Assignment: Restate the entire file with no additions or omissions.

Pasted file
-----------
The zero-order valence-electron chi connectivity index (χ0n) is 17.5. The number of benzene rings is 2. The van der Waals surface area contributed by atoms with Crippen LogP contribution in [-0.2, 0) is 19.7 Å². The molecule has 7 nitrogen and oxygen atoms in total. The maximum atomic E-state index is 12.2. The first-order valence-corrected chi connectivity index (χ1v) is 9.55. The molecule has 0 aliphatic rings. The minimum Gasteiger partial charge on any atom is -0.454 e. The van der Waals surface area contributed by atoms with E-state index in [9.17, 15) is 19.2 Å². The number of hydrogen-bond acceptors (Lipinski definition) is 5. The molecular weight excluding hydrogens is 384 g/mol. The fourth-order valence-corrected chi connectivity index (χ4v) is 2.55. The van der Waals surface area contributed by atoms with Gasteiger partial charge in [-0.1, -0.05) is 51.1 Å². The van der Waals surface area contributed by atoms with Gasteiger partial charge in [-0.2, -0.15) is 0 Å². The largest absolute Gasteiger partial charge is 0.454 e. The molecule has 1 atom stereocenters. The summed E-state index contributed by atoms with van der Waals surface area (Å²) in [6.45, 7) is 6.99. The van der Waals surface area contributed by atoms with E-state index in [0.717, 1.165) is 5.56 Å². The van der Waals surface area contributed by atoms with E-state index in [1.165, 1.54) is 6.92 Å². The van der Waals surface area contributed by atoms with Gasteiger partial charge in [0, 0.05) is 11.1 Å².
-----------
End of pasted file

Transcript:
The zero-order valence-electron chi connectivity index (χ0n) is 17.5. The number of benzene rings is 2. The van der Waals surface area contributed by atoms with Crippen LogP contribution in [-0.2, 0) is 19.7 Å². The molecule has 7 nitrogen and oxygen atoms in total. The maximum atomic E-state index is 12.2. The first-order valence-corrected chi connectivity index (χ1v) is 9.55. The molecule has 0 aliphatic rings. The minimum Gasteiger partial charge on any atom is -0.454 e. The van der Waals surface area contributed by atoms with E-state index in [9.17, 15) is 19.2 Å². The number of hydrogen-bond acceptors (Lipinski definition) is 5. The molecular weight excluding hydrogens is 384 g/mol. The fourth-order valence-corrected chi connectivity index (χ4v) is 2.55. The van der Waals surface area contributed by atoms with Gasteiger partial charge in [-0.1, -0.05) is 51.1 Å². The van der Waals surface area contributed by atoms with Gasteiger partial charge in [-0.2, -0.15) is 0 Å². The largest absolute Gasteiger partial charge is 0.454 e. The molecule has 1 atom stereocenters. The summed E-state index contributed by atoms with van der Waals surface area (Å²) in [6.45, 7) is 6.99. The van der Waals surface area contributed by atoms with E-state index in [0.717, 1.165) is 5.56 Å². The van der Waals surface area contributed by atoms with E-state index in [1.165, 1.54) is 6.92 Å². The van der Waals surface area contributed by atoms with Gasteiger partial charge in [0, 0.05) is 11.1 Å².